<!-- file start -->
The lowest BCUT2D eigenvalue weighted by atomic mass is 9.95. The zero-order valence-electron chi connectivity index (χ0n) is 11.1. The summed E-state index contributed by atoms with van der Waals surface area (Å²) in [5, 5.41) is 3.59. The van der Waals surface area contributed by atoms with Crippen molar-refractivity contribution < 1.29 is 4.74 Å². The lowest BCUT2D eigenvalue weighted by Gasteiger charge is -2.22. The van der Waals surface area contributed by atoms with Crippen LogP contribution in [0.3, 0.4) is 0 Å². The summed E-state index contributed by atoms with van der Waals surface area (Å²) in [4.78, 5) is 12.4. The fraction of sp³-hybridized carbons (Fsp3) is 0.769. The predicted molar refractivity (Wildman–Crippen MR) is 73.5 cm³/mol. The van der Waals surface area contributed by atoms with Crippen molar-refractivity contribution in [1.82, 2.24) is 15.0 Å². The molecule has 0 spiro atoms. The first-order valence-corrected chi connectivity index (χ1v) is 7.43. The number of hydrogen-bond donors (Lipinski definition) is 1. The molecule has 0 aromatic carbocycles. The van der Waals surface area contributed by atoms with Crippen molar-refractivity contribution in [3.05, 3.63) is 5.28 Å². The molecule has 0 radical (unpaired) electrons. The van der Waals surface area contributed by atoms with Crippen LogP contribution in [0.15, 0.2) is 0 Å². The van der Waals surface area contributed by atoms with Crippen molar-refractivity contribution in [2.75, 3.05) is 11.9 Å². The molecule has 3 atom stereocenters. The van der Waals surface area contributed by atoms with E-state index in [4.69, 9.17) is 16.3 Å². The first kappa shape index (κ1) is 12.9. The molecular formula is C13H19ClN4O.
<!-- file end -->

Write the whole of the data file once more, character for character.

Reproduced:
The lowest BCUT2D eigenvalue weighted by atomic mass is 9.95. The zero-order valence-electron chi connectivity index (χ0n) is 11.1. The summed E-state index contributed by atoms with van der Waals surface area (Å²) in [5, 5.41) is 3.59. The van der Waals surface area contributed by atoms with Crippen molar-refractivity contribution < 1.29 is 4.74 Å². The lowest BCUT2D eigenvalue weighted by Gasteiger charge is -2.22. The van der Waals surface area contributed by atoms with Crippen LogP contribution in [0.3, 0.4) is 0 Å². The summed E-state index contributed by atoms with van der Waals surface area (Å²) in [4.78, 5) is 12.4. The fraction of sp³-hybridized carbons (Fsp3) is 0.769. The predicted molar refractivity (Wildman–Crippen MR) is 73.5 cm³/mol. The van der Waals surface area contributed by atoms with Crippen molar-refractivity contribution in [1.82, 2.24) is 15.0 Å². The molecule has 0 spiro atoms. The first-order valence-corrected chi connectivity index (χ1v) is 7.43. The number of hydrogen-bond donors (Lipinski definition) is 1. The molecule has 0 aromatic carbocycles. The van der Waals surface area contributed by atoms with Crippen molar-refractivity contribution in [3.05, 3.63) is 5.28 Å². The molecule has 0 radical (unpaired) electrons. The van der Waals surface area contributed by atoms with Crippen LogP contribution in [0.15, 0.2) is 0 Å². The van der Waals surface area contributed by atoms with Crippen molar-refractivity contribution in [2.75, 3.05) is 11.9 Å². The molecule has 3 atom stereocenters. The van der Waals surface area contributed by atoms with E-state index in [4.69, 9.17) is 16.3 Å². The first kappa shape index (κ1) is 12.9. The molecular formula is C13H19ClN4O.